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Raiders investing in the future

By Jon Kroiter
Harry Van Dartel is working hard to pursue his NRL dream. Photo: Jon Kroiter

Three days after completing high school, Harry Van Dartel packed his possessions in the back of his car at his family home in Dubbo and drove four hours to Canberra to chase his NRL dream.

“I was scared,” Van Dartel recalls. “I didn’t know what it was going to be like.”

The next day, Van Dartel turned up to the Canberra Raiders headquarters to link up with his new teammates in the Under 20s side.

“I was definitely really nervous,” Van Dartel said. “I didn’t know anyone except one person. It was like I was a little fish getting thrown into a big pond.”

Van Dartel’s move had been two years in the making when he was spotted playing at a country carnival by David Hamilton who was the Raiders recruitment manager at the time.

Although Van Dartel wasn’t aware of the Raiders interest before that day, Hamilton rewarded the fullback with a scholarship which included a gym membership, football gear and the opportunity to travel to Canberra for training camps.

The scholarship has turned into a contract with the Raiders national youth team and Van Dartel hopes to follow in the footsteps of Jarrod Croker, Jack Wighton, Josh Papalii, Shannon Boyd and others who progressed to senior first grade footballers.

Canberra Raiders CEO, Don Furner, ensures that the club leaves no stone unturned in their quest to scout and recruit promising teenagers like Van Dartel, regardless of where they live.

Although NRL clubs are only allowed to spend a maximum of $7 million on wages for the first grade team, the Raiders spend close to $1 million of the cap on developing junior players like Van Dartel.

Furner is proud of the club’s record in nurturing young talent but he’s frustrated that the NRL don’t acknowledge the effort in scouting and promoting teenagers from country areas.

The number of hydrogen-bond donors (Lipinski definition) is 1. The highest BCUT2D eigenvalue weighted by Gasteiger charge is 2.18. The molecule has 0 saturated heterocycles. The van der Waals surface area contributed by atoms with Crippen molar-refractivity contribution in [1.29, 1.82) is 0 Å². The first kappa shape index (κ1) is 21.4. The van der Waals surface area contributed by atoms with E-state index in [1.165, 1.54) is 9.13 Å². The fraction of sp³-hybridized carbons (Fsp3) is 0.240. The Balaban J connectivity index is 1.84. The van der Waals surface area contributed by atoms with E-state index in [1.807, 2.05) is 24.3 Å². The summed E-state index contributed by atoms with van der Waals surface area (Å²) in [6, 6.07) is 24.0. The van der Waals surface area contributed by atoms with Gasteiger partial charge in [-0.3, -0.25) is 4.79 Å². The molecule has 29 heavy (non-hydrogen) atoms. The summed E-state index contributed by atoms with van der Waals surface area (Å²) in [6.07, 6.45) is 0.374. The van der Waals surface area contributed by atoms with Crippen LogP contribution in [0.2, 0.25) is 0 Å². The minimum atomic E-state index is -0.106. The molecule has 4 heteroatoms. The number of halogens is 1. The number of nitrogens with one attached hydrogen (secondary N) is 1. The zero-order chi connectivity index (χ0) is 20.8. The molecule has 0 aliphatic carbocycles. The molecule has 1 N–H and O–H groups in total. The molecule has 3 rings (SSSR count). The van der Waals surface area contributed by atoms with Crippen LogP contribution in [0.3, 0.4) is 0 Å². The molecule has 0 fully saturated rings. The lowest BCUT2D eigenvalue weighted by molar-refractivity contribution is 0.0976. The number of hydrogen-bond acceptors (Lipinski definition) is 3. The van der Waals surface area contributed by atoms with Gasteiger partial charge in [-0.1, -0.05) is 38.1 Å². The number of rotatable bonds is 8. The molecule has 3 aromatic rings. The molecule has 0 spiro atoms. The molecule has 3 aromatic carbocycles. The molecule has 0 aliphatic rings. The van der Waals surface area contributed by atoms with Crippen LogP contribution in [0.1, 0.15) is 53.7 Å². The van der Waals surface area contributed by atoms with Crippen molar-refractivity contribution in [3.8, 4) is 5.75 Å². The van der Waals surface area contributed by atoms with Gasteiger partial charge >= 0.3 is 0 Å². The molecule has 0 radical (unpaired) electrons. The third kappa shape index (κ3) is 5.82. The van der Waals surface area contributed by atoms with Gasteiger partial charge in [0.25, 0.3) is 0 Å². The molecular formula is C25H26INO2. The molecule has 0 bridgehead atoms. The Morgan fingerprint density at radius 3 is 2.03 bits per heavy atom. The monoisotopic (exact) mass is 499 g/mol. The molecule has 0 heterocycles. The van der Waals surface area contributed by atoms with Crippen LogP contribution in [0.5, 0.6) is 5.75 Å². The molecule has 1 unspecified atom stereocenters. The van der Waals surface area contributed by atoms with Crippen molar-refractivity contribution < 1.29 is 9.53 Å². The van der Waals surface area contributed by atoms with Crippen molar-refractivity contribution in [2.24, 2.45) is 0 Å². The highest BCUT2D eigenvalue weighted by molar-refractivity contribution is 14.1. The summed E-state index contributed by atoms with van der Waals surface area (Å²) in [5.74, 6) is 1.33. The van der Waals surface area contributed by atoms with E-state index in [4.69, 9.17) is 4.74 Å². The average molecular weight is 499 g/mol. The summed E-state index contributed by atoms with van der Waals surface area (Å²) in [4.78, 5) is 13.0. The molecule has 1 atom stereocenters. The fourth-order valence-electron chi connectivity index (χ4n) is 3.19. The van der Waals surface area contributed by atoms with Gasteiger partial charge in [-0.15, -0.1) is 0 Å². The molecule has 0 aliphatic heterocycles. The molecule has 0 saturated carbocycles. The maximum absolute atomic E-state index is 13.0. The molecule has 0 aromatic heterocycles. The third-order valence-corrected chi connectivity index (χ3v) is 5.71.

The NRL gives clubs an allowance up to $300,000 within their salary cap up if a player has been with a club for six years or longer, a figure that Furner believes isn’t enough.

“It’s sort of ineffectual now because the amount is not that high towards the cap,” Furner said. “It’s either got to go up to make it effective and stay in line with what’s happening with the salary cap or other measures have to come in.”

According to Furner, the Raiders still want to use their profits to develop junior players. But the lack of financial rewards has forced the club to re-think its recruiting strategy in the past two years by buying more established players from other clubs.

“As a pure financial model, [our junior development program] doesn’t stack up,” Furner said. “I was always promised [by the NRL] that there would be changes, that changes were happening, but they just didn’t happen.

“[The NRL said] they were reviewing junior development incentives in the salary cap. [In] their words not mine, clubs that do the heavy lifting in junior development will be rewarded. There was talk of getting a bigger grant if you showed you spent a certain amount on junior development and all of it went by the wayside.”

With the 2018 salary cap yet to be announced, Furner is expecting some relief in the form of development fees. The fees are expected to range between $30,000 and $60,000 and will apply if a team signs a player from the club that developed him as a junior.